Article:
Okay, here's the story. A few months ago I donated a school visit (complete with travel) to an auction benefiting a Phoenix bookseller who needed some help to pay for her cancer-related medical bills. The winning bidder was Karin Perry, a middle school librarian from Norman, OK. Karin is a fabulous librarian and real champion for her kids. I was thrilled to be going. The visit was scheduled for this coming Tuesday. Airline tickets/hotel were paid for. I was on my way.
Day before yesterday, a parent stormed the school, demanding Crank and Glass be pulled from the middle school shelves for review. Not sure what it was about the content that concerned her. If you've never read them (what? seriously?), the books are loosely based on my daughter's struggle with methamphetamine addiction. There is some language (not a lot, actually). Drug use? Check. Um. The books are about addiction, and they offer an honest look at that dark path. Surely, they are cautionary tales. And yes, one of the cautions is that when you live as an addict, bad things (like rape and pregnancy) can happen to you. Those scenes, while feeling very real, are most definitely written with a young adult audience in mind. They are not sensationalized nor particularly graphic.
However, I can see a parent's concern. So fine. Don't let YOUR child read them. However, NO ONE PERSON should be able to tell other people what their children can or can't read. I have received thousands of messages from readers (and yes, many are middle grade), thanking me for: turning them away from drugs; insight into their parents'/other family members' addictions; allowing them to live vicariously through my characters, so they don't actually have to experience those things; literally saving their lives. Who has the right to keep books that do these things off the shelves? And the bigger question, who has the right to keep ANY books off the shelves? Who gets to decide? One parent and a misguided school superintendent?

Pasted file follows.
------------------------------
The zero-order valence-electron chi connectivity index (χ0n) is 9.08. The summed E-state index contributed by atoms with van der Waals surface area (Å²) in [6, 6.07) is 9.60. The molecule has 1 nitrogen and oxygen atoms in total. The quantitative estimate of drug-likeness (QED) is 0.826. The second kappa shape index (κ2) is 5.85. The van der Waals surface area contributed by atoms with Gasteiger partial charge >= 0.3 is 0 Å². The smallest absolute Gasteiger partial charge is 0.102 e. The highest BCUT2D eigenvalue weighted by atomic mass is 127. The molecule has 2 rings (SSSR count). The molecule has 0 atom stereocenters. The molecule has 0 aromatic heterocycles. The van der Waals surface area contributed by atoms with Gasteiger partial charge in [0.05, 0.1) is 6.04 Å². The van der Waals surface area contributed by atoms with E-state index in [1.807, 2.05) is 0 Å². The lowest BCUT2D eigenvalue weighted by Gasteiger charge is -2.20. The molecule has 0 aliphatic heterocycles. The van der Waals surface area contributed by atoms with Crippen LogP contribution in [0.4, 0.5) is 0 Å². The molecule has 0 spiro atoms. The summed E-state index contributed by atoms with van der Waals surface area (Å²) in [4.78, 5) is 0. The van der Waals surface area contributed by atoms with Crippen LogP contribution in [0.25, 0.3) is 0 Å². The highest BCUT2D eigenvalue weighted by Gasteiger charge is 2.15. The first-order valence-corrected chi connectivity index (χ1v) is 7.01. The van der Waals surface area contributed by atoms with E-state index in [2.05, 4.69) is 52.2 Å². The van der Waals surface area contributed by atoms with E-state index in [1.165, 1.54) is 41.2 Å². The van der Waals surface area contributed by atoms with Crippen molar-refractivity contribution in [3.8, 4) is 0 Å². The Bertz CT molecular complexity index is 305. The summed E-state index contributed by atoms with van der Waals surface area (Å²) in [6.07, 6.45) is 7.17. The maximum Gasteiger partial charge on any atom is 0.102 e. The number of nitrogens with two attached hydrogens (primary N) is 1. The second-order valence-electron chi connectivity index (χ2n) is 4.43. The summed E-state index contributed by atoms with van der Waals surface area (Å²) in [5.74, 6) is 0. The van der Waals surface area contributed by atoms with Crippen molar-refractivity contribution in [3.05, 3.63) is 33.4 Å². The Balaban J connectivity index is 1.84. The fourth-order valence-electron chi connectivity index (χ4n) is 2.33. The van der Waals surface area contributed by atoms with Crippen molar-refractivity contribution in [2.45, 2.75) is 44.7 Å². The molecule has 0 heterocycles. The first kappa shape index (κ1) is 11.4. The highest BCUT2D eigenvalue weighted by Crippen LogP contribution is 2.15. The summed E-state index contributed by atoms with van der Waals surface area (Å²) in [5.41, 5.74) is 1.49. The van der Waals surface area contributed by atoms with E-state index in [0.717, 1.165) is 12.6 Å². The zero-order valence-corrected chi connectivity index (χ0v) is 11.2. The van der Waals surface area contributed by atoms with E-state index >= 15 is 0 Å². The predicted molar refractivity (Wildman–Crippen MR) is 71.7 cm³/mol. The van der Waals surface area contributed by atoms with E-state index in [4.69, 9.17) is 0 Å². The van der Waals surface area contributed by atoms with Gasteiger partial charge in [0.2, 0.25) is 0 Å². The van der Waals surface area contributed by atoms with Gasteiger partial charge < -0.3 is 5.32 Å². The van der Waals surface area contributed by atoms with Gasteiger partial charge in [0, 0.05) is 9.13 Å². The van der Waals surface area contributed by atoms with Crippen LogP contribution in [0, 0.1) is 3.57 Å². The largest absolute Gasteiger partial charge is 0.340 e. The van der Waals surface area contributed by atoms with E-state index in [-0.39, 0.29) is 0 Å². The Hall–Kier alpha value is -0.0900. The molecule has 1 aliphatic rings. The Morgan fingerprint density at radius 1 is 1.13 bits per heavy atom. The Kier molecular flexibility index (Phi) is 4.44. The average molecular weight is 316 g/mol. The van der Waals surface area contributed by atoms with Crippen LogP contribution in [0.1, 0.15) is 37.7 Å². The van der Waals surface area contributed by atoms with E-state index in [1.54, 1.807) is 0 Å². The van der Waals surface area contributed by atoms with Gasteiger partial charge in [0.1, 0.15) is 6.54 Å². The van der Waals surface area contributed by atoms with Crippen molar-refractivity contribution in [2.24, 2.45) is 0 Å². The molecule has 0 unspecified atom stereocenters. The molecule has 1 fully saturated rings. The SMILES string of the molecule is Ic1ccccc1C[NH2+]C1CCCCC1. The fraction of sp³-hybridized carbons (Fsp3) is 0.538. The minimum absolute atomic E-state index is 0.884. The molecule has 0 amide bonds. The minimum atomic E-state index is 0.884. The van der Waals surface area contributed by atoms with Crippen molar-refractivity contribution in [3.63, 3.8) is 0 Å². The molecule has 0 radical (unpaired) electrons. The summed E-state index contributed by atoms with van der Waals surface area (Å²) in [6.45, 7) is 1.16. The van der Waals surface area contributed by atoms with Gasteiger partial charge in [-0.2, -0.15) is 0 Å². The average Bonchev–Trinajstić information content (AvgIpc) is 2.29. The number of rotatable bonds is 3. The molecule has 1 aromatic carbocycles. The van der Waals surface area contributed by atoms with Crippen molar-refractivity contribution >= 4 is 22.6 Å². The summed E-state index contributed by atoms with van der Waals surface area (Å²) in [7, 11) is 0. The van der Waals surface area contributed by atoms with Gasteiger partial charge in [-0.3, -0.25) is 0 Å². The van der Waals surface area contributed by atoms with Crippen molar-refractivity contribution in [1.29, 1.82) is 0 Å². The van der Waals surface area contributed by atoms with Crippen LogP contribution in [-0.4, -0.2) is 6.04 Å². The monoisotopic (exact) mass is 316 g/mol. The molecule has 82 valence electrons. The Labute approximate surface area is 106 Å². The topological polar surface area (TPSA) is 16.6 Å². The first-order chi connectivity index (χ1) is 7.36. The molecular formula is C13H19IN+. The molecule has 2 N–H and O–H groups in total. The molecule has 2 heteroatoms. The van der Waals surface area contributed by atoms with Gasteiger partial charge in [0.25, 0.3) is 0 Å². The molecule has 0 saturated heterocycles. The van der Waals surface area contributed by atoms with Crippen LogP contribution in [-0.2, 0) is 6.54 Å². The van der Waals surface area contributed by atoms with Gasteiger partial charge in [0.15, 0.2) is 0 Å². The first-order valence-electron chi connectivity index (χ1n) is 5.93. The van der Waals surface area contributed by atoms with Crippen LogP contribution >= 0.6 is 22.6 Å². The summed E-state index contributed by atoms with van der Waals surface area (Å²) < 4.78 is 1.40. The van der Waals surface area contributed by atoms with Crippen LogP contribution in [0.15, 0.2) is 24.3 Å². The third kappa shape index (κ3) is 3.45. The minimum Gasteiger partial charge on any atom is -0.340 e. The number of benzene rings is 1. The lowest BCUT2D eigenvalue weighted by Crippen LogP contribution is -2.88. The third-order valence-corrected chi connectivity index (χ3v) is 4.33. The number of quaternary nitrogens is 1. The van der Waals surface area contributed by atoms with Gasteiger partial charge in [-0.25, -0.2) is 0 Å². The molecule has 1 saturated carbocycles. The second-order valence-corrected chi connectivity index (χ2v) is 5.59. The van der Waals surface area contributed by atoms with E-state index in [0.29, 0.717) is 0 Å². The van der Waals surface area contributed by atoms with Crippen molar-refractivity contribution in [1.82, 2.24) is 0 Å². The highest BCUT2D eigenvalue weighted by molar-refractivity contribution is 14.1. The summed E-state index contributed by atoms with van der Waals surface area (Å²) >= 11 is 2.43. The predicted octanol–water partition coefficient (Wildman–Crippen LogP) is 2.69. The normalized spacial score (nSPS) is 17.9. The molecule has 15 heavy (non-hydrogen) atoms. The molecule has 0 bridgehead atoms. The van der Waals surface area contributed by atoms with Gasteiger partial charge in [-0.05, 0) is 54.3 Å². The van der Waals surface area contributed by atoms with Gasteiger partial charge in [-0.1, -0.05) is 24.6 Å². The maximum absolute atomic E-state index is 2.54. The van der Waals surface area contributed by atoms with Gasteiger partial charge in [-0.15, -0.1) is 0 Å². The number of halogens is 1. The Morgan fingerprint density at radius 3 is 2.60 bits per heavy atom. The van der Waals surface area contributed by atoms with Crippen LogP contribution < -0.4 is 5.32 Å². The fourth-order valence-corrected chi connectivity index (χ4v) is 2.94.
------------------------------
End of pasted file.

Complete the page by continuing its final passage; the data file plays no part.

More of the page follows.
Because the school superintendent not only pulled the books for review, he CANCELED my author visit. Wouldn't even allow me to move to the high school. Seriously? What did that parent and he expect me to do? Go in with a live demonstration? Use the f-word? Talk about sex? I mean, you've got to be kidding. I've done hundreds of school visits. Pretty positive I've never corrupted a student. In fact, my talks inspire them. Arm them. Inform them. Yes, I tell my daughter's story. Her cautionary tale. On the middle school level, I am totally sure I have stopped kids from ever considering drug use. What are these people really afraid of? That their kids will want to read my books? That must be it. Why not instead, parents, read the books with your kids, open the lines of communication, and TALK TO THEM!
Banned Books Week is coming soon. If you haven't already heard, Simon & Schuster asked me to write a poem, which they produced as a broadside. It's called Manifesto, and while I won't put the whole thing here, I will quote the last stanza when I wrap this up. The broadside will be on Banned Books Week tables across the country. I'll be taking a fistful to OK when I go Tuesday because Karin Perry cared enough about my message to make sure I'll appear Tuesday, 7:30 p.m., at Hillsdale Baptist College in Moore OK. I hope that room is full, because I will have lots to say. There and everywhere I go from here on out. Blanket censorship has no place in this country.
In celebration of the First Amendment, here is the last stanza of my Manifesto:
Torch every book.
Burn every page.
Char every word to ash.
Ideas are incombustible.
And therein lies your real fear.